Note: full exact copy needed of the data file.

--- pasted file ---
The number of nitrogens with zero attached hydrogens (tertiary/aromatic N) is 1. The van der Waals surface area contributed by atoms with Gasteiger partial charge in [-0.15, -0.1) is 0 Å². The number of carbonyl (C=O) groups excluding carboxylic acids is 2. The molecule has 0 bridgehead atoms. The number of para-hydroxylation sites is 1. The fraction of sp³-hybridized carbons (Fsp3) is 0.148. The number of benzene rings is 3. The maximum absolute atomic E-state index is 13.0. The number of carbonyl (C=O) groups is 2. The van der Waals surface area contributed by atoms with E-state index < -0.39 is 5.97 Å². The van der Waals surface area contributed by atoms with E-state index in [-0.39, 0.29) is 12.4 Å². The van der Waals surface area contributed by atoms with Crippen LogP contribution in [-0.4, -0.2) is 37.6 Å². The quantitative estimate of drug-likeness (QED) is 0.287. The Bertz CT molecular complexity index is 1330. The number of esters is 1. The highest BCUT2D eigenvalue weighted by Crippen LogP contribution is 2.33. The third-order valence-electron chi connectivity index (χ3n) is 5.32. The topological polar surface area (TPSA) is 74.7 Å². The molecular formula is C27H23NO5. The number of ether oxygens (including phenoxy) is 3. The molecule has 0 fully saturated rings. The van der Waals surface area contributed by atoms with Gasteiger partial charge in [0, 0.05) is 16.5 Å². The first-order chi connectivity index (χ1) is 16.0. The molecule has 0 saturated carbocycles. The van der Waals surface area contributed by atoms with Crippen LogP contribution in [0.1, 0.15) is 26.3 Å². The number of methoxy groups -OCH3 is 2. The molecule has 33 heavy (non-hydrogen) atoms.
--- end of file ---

The number of nitrogens with zero attached hydrogens (tertiary/aromatic N) is 1. The van der Waals surface area contributed by atoms with Gasteiger partial charge in [-0.15, -0.1) is 0 Å². The number of carbonyl (C=O) groups excluding carboxylic acids is 2. The molecule has 0 bridgehead atoms. The number of para-hydroxylation sites is 1. The fraction of sp³-hybridized carbons (Fsp3) is 0.148. The number of benzene rings is 3. The maximum absolute atomic E-state index is 13.0. The number of carbonyl (C=O) groups is 2. The van der Waals surface area contributed by atoms with E-state index < -0.39 is 5.97 Å². The van der Waals surface area contributed by atoms with E-state index in [-0.39, 0.29) is 12.4 Å². The van der Waals surface area contributed by atoms with Crippen LogP contribution in [-0.4, -0.2) is 37.6 Å². The quantitative estimate of drug-likeness (QED) is 0.287. The Bertz CT molecular complexity index is 1330. The number of esters is 1. The highest BCUT2D eigenvalue weighted by Crippen LogP contribution is 2.33. The third-order valence-electron chi connectivity index (χ3n) is 5.32. The topological polar surface area (TPSA) is 74.7 Å². The molecular formula is C27H23NO5. The number of ether oxygens (including phenoxy) is 3. The molecule has 0 fully saturated rings. The van der Waals surface area contributed by atoms with Gasteiger partial charge in [0, 0.05) is 16.5 Å². The first-order chi connectivity index (χ1) is 16.0. The molecule has 0 saturated carbocycles. The van der Waals surface area contributed by atoms with Crippen LogP contribution in [0.1, 0.15) is 26.3 Å². The number of methoxy groups -OCH3 is 2. The molecule has 33 heavy (non-hydrogen) atoms.